The Kohenet Institute provides an innovative way of studying Torah.  In fact, we study chochma, wisdom, as part of our curriculum, looking at Lady Wisdom in Proverbs 8 and trying to understand why our ancestors gave the figure of Wisdom a female face. Whenever we present Torah, we integrate questions about gender, the sacred feminine, and the earth.  We expand Torah to include material from Jews and Israelites often considered marginal.  Our sources range from women’s oral healing traditions to kabbalistic works, from biblical and talmudic-era archaeology to Yiddish and Ladino prayers.  We teach Mishnah on the topic of vegetables, the seasons, magic, midwifery, and women’s clothing.  We are committed to a counter-oppressive Torah, and when we read Torah, we highlight its messages of liberation and its hints about the lives of the marginalized, as well as its expressions of deep presence with the Source of Life.  We do not feel shy about critiquing the Torah, and, we also celebrate it for its role in our ancestors’ lives.  Our students, many of whom felt excluded by Torah study as it generally happens in the Jewish community, feel excited and enlivened by Torah study at Kohenet.

At Kohenet, we also provide avenues of connection to tzedek, social justice.  The Kohenet Institute self-defines as a pluralistic community, and so we do not dictate to our students what their causes should be. Our students and alums do a wide variety of kinds of activism as their own hearts dictate.  They work on anti-sexism, anti-racism, healing the environment, solving the Israeli-Palestinian conflict, and other issues of concern.  They use their ritual skills to create more powerful activism, as when one of our students became the director of the Climate Ribbon project, an art and ritual installation to draw attention to the ill effects of global warning, or another student created powerful haftarot for occasions like Martin Luther King Day and International Women’s Day.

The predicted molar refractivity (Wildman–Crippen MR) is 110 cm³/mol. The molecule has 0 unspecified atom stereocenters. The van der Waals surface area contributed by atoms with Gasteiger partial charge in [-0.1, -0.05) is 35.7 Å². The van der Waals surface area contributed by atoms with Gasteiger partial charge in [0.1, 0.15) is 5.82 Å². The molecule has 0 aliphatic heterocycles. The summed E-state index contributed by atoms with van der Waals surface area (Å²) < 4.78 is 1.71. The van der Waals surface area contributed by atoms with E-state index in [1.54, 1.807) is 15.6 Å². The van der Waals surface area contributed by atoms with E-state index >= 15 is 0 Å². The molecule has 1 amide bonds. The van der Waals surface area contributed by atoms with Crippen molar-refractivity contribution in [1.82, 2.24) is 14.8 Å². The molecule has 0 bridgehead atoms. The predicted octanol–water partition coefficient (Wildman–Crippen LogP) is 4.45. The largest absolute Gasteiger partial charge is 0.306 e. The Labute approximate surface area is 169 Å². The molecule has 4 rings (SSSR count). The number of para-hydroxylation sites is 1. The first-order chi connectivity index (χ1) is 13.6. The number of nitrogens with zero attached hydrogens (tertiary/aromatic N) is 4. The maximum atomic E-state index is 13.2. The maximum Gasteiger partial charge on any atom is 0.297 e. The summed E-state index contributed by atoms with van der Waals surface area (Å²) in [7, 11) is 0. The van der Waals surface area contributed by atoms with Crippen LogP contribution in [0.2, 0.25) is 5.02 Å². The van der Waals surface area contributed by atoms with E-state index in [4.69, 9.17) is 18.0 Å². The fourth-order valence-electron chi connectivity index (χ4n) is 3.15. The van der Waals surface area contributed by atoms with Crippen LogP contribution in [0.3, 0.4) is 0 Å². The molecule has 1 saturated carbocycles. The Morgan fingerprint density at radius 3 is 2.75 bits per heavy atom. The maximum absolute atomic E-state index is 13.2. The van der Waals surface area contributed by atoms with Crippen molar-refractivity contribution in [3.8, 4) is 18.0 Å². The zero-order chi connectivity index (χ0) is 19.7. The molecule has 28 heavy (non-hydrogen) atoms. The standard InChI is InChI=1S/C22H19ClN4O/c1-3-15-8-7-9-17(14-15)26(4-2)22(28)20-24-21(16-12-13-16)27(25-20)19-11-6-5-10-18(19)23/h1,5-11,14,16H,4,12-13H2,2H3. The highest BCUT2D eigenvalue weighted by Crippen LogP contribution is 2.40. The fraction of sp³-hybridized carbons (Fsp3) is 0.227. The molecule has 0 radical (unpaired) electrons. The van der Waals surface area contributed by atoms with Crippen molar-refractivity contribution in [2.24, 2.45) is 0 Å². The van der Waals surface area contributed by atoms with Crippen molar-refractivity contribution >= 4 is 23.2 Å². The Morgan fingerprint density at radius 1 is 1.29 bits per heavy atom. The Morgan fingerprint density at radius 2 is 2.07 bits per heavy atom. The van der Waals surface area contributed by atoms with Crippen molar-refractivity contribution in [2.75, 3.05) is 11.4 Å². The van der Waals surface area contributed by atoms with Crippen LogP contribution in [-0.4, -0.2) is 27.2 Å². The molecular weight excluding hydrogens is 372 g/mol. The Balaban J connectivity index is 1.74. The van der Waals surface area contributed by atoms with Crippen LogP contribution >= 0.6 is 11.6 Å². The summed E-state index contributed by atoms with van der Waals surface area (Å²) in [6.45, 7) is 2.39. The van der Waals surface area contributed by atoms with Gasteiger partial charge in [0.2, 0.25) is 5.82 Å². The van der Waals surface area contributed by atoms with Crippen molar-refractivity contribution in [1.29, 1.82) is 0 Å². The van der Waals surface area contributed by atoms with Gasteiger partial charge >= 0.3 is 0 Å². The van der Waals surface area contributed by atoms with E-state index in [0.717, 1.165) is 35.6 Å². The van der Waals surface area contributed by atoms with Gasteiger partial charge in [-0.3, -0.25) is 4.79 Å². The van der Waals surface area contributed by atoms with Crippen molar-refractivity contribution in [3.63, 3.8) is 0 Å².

A fifth sacred value that guides our community might be called arigah or being woven with the earth, the cosmos, the Divine, and one other.  At Kohenet, we are trying to create a Judaism that is sustainable at its core, and motivated by a sense of respect and responsibility for the earth, and a resonance with the more-than-human world.  In our prayer, study, ritual, and social action, we always include the earth as a presence in our lives, worthy of care and reverence.  We support the belief that all of us, all traditions and all beings, should be guided by a sense of the uniqueness of each individual being manifesting God’s image, and a belief that each of us is called to do transformative work in the world.